|Course Number||Course Name||Credit|
|SOWK 501||Introduction to Generalist Social Work Practice||3|
|SOWK 510||Human Diversity and Social Justice||3|
|SOWK 520||Human Behavior in the Social Environment||3|
|SOWK 540||Generalist Practice with Organizations||3|
|SOWK 560||Social Welfare Policy||3|
|SOWK 561||Generalist Practice with Individuals & Families||3|
|SOWK 562||Generalist Practice with Groups & Communities||3|
|SOWK 571||Generalist Practicum I||3|
|SOWK 572||Generalist Practicum II||3|
|SOWK 581||Social Work Research||3|
|SOWK 600||Social Work Bridging Course||3|
|SOWK 640||Trauma, Resilience & Spirituality||3|
|SOWK 661||Advanced Practice with Individuals||3|
|SOWK 662||Advanced Practice with Groups||3|
|SOWK 663||Advanced Practice with Families||3|
|SOWK 671||Advanced Practicum III||3|
|SOWK 672||Advanced Practicum IV||3|
|Elective 1||Choose your elective||3|
|Elective 2||Choose your elective||3|
|Elective 3||Choose your elective||3|
|Total Credits Needed:||48|
SOWK 501: Introduction to Generalist Social Work Practice (3 sem. hrs.): An introduction to the knowledge, skills and values of social work practice. Students will be assisted in understanding how social workers identify strengths and utilize a problem-solving process to address the needs of people in context of their social environments. Particular attention will be given to students’ self-awareness and faith as they prepare to establish professional helping relationships within the context of a social agency. Basic practice principles will be explored through the use of reading assignments, case studies, role plays, volunteer experiences in social agencies, and classroom lectures. No prerequisites.
SOWK 510: Human Diversity and Social Justice (3 sem. hrs.): Historically the United States of America has prided itself on being the “melting pot,” that is, a country composed of various yet distinctive ethnic, racial, and cultural groups. More recently, the term “salad bowl” has been used. In this course, we will research the similarities and differences of the individuals and groups that are represented throughout society. This course will explore factors such as lifestyle development, sex and gender, sexual orientation, race, ethnicity, nationality, culture, religion, physical and mental ability and socioeconomic status. The experiences of individuals and groups based on their similarities and differences will be explored within the context of their social interaction with each other, their interactions with majority groups and the dynamics of those interactions. Students will be assisted in using knowledge to inform practice by developing skills and strategies based on strength and empowerment. Particular attention will be given to values inherent within a Christian worldview. Material for thought and discussion will be provided by reading assignments, videos, students’ life experiences, field observation, and classroom lectures. No prerequisites.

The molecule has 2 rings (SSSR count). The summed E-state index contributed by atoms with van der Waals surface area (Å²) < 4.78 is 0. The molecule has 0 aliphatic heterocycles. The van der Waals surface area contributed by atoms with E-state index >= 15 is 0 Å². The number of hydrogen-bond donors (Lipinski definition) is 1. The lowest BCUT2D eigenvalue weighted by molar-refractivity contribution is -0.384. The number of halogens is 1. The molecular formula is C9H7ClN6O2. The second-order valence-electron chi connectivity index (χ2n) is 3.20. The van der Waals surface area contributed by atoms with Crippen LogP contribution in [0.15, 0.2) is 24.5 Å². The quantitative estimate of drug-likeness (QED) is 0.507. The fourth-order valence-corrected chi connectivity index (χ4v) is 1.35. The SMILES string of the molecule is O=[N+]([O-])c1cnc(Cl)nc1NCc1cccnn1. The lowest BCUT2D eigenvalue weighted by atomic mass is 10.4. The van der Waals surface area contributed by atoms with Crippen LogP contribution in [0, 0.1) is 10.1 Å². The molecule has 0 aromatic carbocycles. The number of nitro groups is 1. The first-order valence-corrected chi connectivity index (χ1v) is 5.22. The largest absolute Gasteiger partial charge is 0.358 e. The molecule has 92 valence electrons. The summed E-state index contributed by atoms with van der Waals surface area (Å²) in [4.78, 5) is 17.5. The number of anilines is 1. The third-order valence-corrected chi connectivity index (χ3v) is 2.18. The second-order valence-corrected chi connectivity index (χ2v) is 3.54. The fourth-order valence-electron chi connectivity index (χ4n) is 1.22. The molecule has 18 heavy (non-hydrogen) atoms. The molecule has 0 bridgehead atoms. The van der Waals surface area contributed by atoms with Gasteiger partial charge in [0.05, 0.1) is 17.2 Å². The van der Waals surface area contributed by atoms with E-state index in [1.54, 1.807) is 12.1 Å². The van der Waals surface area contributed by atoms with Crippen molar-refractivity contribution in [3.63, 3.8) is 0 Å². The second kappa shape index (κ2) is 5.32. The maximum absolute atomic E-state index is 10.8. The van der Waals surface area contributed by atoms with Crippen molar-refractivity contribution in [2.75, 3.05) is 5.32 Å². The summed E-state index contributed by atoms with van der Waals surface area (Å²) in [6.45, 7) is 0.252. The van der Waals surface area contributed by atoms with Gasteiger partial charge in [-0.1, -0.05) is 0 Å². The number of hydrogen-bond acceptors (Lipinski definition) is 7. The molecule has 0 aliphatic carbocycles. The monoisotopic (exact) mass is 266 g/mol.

SOWK 520: Human Behavior in the Social Environment (3 sem. hrs.): The purpose of this course is to provide an understanding of biological, psychological, sociological, spiritual, and cultural factors in human development and social interaction as part of the knowledge base for social work practice with individuals, families, groups, organizations, and communities. These factors will be used to examine the development of the individual over the lifespan and the individual's membership in a range of social systems. The knowledge gained from the integration of biological, psychological, sociological, spiritual, and cultural factors will be used to focus on intervention within the social environment. Attention will be given to Christian faith development as an integral component of the course. Prerequisite: SOWK 501.
SOWK 540: Generalist Practice in Organizations (3 sem. hrs.): This course is a continuation of the exploration of the social work agency begun in SOWK 501: Introduction to Social Work. To further gain understanding of the organization dynamic of the social work organization, students will use their field placement as a case study. The central themes of the course are:
- The variant ways social work agencies are organized to achieve their mission and carry out their function;
- The impact of the agency on its social workers and clients;
- The impact that social workers and clients can have on the agency.
Prerequisite: SOWK 501. Co-requisite: SOWK 571.